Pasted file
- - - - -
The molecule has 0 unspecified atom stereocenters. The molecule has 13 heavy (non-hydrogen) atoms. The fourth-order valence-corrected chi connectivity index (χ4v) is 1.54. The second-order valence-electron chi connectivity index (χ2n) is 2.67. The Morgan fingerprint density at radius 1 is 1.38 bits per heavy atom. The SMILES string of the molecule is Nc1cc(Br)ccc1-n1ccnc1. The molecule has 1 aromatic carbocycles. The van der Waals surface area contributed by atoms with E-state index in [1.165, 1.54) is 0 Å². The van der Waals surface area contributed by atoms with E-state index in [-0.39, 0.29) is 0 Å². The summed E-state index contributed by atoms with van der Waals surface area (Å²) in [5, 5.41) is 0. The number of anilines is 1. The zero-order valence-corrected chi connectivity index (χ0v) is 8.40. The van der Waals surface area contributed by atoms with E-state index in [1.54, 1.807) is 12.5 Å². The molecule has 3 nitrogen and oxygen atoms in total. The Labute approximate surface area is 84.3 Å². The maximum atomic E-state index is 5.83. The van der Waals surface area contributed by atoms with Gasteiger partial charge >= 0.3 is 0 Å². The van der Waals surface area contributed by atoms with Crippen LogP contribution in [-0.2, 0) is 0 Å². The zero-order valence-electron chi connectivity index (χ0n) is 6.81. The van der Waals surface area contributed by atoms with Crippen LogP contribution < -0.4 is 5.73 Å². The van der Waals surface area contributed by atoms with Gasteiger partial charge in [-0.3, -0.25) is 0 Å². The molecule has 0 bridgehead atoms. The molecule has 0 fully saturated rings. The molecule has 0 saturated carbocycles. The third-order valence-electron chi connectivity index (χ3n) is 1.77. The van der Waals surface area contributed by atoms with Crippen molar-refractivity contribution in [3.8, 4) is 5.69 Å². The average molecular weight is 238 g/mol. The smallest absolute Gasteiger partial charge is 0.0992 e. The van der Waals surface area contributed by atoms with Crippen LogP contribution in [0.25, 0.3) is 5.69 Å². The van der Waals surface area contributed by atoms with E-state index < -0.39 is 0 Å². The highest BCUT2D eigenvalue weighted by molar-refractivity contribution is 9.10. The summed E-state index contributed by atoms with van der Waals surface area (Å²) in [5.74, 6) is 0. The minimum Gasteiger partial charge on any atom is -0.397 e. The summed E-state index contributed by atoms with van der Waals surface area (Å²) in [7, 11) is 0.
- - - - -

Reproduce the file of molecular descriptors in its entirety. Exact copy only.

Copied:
The molecule has 0 unspecified atom stereocenters. The molecule has 13 heavy (non-hydrogen) atoms. The fourth-order valence-corrected chi connectivity index (χ4v) is 1.54. The second-order valence-electron chi connectivity index (χ2n) is 2.67. The Morgan fingerprint density at radius 1 is 1.38 bits per heavy atom. The SMILES string of the molecule is Nc1cc(Br)ccc1-n1ccnc1. The molecule has 1 aromatic carbocycles. The van der Waals surface area contributed by atoms with E-state index in [1.165, 1.54) is 0 Å². The van der Waals surface area contributed by atoms with E-state index in [-0.39, 0.29) is 0 Å². The summed E-state index contributed by atoms with van der Waals surface area (Å²) in [5, 5.41) is 0. The number of anilines is 1. The zero-order valence-corrected chi connectivity index (χ0v) is 8.40. The van der Waals surface area contributed by atoms with E-state index in [1.54, 1.807) is 12.5 Å². The molecule has 3 nitrogen and oxygen atoms in total. The Labute approximate surface area is 84.3 Å². The maximum atomic E-state index is 5.83. The van der Waals surface area contributed by atoms with Gasteiger partial charge >= 0.3 is 0 Å². The van der Waals surface area contributed by atoms with Crippen LogP contribution in [-0.2, 0) is 0 Å². The zero-order valence-electron chi connectivity index (χ0n) is 6.81. The van der Waals surface area contributed by atoms with Crippen LogP contribution < -0.4 is 5.73 Å². The van der Waals surface area contributed by atoms with Gasteiger partial charge in [-0.3, -0.25) is 0 Å². The molecule has 0 bridgehead atoms. The molecule has 0 fully saturated rings. The molecule has 0 saturated carbocycles. The third-order valence-electron chi connectivity index (χ3n) is 1.77. The van der Waals surface area contributed by atoms with Crippen molar-refractivity contribution in [3.8, 4) is 5.69 Å². The average molecular weight is 238 g/mol. The smallest absolute Gasteiger partial charge is 0.0992 e. The van der Waals surface area contributed by atoms with Crippen LogP contribution in [0.25, 0.3) is 5.69 Å². The van der Waals surface area contributed by atoms with E-state index < -0.39 is 0 Å². The highest BCUT2D eigenvalue weighted by molar-refractivity contribution is 9.10. The summed E-state index contributed by atoms with van der Waals surface area (Å²) in [5.74, 6) is 0. The minimum Gasteiger partial charge on any atom is -0.397 e. The summed E-state index contributed by atoms with van der Waals surface area (Å²) in [7, 11) is 0.